New York AG, UIU Seek "Immediate" Prohibition on ESCO Service To Mass Market Customers; PULP Seeks Complete Mass Market Prohibition
AG, UIU Seek Mandatory Standard Contract For All Mass Market ESCO Sales
September 18, 2017 Email This Story Copyright 2010-17 EnergyChoiceMatters.com
Reporting by Paul Ring • firstname.lastname@example.org
The New York Attorney General and New York Utility Intervention Unit filed joint testimony in the New York PSC's retail energy mass market review proceeding seeking an "immediate" prohibition on ESCO service to mass market customers
In separately filed testimony, the Public Utility Law Project also said that a complete prohibition of ESCO service to mass market customers is necessary
PULP presented calculations showing, "From 2014 – 2016, residential utility customers, a group comprised of both LICAAP [low-income] and Non-LICAAP customers, paid $1,166,818,720, or 12.9%, more for ESCO service than they would have paid for supply from a utility provider."
Note this data differs slightly from a comparison over the same period cited by Department of Public Service Staff in Staff's testimony, which was $1,193,039,078
PULP noted that the $1.2 billion figures included ESCO customers who saved money. PULP calculated that certain ESCO customers collectively saved $227 million over the period, while the remaining ESCO customers paid, in aggregate, $1.4 billion more than default service, resulting in the net premium of about $1.2 billion
PULP further said that, on average 1,545,274 ESCO customers incurred more cost for their energy supply each month from 2014 - 2016 than they would have if they had just stayed with their utility. "The small minority that saved money averaged 461,250 monthly," PULP said
For those LICAAP customers overall who incurred extra cost, the average monthly amount of extra cost incurred was $25.06, or 23.2%. For those who saved, the average monthly amount of savings was $13.67, or 12.1%, PULP said
"In all 36 months of the three-year period from 2014-16, residential customers who obtained their energy from an ESCO incurred a net extra cost over what they would have paid had they obtained their supply from their utility. There was not a single month when a net savings to residential ESCO customers was achieved. Net extra cost ranged from a low of $10.1 million in January, 2014 to a high of $57.3 million in March, 2015," PULP said
PULP also presented data concerning which ESCOs were responsible for overcharges, and concluded, "The significance of this situation is this: the burden of extra cost being incurred by residential ESCO customers is not the result of a select group of 'renegade' smaller ESCOs offsetting the benefits to customers of an 'established' group [Tier 1] of ESCOs constituting 90% of the billing and customers by ESCOs in the State. Rather, customers of these largest ESCOs comprising 90% of the market are suffering a burden even worse than customers of the lower tier ESCOs comprising Tier 2. Put simply - while the extra cost burden on customers of Tier 2 ESCOs is, as a group, terrible; the burden on Tier 1 customers is deplorable."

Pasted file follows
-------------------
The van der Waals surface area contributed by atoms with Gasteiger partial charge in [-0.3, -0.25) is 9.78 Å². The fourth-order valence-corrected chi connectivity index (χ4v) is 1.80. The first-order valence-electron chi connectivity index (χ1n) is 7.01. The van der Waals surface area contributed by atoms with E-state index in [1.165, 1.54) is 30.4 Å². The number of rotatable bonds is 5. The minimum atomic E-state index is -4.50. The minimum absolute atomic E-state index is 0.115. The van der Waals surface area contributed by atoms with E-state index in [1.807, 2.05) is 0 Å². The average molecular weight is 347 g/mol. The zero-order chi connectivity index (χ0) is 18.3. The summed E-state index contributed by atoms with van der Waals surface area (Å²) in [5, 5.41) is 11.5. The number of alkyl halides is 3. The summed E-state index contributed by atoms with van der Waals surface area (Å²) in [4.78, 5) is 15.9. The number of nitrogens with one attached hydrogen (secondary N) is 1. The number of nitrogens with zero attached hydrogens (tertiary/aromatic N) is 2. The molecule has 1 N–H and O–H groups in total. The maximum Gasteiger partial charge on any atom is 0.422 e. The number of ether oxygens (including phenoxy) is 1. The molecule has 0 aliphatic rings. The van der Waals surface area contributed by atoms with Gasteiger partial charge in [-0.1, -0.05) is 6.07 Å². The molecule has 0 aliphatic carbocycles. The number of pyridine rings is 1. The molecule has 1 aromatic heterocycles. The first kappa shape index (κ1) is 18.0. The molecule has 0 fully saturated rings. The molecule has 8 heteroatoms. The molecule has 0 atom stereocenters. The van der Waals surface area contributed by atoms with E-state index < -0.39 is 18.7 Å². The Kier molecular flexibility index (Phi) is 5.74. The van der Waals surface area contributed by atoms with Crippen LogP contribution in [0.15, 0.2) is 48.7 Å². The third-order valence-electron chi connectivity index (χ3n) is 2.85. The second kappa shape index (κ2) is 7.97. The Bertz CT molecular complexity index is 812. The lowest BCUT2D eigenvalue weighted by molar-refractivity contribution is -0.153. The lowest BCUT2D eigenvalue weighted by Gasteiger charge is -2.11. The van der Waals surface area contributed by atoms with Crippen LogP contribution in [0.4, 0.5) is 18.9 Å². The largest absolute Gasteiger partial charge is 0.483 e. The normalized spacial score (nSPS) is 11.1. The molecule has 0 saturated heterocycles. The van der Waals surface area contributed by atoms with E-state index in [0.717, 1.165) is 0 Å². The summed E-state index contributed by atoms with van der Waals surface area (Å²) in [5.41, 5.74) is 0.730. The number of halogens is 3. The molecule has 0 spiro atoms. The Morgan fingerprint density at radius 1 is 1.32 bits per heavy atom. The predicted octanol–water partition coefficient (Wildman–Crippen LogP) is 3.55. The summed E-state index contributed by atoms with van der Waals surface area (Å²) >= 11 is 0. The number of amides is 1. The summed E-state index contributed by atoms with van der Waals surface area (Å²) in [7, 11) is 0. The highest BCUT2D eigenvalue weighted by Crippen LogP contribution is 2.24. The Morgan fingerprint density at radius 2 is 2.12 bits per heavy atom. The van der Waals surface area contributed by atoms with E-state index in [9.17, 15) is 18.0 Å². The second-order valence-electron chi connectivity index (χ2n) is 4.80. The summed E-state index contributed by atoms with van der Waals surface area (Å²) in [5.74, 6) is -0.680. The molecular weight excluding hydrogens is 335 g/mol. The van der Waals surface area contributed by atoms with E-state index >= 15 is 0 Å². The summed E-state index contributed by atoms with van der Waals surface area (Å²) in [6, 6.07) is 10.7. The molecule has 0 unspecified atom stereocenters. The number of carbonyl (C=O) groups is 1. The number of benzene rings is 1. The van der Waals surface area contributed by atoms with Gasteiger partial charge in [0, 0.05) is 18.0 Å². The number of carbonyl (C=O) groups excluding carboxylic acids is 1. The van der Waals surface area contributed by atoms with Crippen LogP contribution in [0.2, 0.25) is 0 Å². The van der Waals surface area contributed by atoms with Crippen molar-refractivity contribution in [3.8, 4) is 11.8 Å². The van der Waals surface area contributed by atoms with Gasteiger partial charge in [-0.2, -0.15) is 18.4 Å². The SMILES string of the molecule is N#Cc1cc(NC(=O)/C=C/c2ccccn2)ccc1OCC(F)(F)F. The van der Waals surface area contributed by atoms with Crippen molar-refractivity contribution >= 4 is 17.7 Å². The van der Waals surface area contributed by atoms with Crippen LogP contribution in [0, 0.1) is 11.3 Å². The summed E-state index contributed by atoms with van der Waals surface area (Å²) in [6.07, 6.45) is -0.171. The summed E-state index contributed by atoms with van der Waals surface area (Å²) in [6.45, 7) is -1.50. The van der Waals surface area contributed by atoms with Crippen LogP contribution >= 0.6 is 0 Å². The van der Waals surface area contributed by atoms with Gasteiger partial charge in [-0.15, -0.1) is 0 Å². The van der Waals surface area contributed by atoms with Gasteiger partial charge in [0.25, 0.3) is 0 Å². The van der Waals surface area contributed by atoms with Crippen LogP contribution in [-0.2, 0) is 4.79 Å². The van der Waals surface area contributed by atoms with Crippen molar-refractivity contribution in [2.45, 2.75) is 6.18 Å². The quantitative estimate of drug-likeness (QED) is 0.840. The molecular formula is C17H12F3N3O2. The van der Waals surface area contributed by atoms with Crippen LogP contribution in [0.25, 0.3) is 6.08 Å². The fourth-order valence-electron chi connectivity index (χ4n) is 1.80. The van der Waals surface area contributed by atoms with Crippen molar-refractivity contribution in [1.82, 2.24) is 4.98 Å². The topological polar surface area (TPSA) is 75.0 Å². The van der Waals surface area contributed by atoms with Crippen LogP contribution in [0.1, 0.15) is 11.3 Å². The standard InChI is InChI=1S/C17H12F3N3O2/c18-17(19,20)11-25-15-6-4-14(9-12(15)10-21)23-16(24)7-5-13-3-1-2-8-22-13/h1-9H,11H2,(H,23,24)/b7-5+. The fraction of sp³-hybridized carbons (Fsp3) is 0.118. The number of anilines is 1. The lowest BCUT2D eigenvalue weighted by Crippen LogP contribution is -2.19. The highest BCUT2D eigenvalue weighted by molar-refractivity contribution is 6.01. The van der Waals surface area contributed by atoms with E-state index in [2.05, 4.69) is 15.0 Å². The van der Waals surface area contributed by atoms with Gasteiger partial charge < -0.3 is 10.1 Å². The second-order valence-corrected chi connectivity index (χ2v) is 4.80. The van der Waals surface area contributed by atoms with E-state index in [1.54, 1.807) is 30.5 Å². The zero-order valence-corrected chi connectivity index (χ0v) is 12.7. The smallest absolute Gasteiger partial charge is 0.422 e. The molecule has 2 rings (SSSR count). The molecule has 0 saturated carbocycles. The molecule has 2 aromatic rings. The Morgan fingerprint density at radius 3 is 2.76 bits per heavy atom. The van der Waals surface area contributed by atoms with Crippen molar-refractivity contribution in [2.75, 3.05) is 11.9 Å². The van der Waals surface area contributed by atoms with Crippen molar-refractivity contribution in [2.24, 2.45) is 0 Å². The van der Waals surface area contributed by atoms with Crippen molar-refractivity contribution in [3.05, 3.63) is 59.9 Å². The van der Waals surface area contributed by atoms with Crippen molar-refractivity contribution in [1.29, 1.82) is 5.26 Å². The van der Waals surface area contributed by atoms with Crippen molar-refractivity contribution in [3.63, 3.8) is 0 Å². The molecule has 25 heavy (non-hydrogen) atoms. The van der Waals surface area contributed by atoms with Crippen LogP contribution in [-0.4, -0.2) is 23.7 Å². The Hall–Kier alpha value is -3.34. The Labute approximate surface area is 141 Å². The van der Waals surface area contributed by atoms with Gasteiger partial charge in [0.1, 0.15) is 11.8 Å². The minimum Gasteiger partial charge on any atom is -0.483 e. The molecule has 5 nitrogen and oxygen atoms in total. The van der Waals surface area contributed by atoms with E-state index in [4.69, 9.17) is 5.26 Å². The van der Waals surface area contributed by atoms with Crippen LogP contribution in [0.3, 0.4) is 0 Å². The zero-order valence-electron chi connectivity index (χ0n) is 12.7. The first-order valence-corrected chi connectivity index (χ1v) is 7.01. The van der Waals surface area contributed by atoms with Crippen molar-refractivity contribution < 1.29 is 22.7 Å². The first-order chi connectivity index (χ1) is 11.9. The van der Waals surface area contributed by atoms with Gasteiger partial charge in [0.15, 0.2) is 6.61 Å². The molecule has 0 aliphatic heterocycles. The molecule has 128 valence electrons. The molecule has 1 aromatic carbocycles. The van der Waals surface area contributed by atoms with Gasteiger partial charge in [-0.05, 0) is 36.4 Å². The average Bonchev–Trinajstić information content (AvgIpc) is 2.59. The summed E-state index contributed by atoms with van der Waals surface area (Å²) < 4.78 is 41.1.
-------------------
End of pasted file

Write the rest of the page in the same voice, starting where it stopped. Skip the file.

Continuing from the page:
PULP said that about 10-15% of ESCOIDs (e.g. individual ESCOs) provided any net savings to their customers from 2014 – 2016.
PULP identified four ESCOs -- ESCOIDs #51, #55, #123 and #161 -- that provided net savings to their residential utility customers every year from 2014-16.
While the identities are subject to protective order, PULP recommended that the Commission study the operating characteristics of these four ESCOs to determine which aspects of their business model(s) could be applied to any reformed framework for retail energy choice in New York State.
In separately filed testimony, the UIU and the NYAG recommended that the PSC place a prohibition on ESCOs’ service to mass market customers, effective immediately, unless and until the additional consumer protection measures are put into place.
"The PSC may consider including an opportunity for ESCOs to petition for a waiver of the prohibition and seek permission to continue serving mass market customers if they offer a guaranteed savings program, provided ESCOs meet the assurance criteria set forth in the PSC’s December 16, 2016 Order Adopting a Prohibition on Service to Low-Income Customers by Energy Service Companies," UIU and the AG said.
Among the proposed consumer protections offered by the AG and UIU is requiring that all ESCOs utilize a standard contract for energy commodity service to mass market customers, "so that consumers can easily compare the contractual terms and understand the difference between offerings."
The AG an UIU support a prohibition on door-to-door marketing and proposed "checks" on outbound telemarketing, such as recording the entire call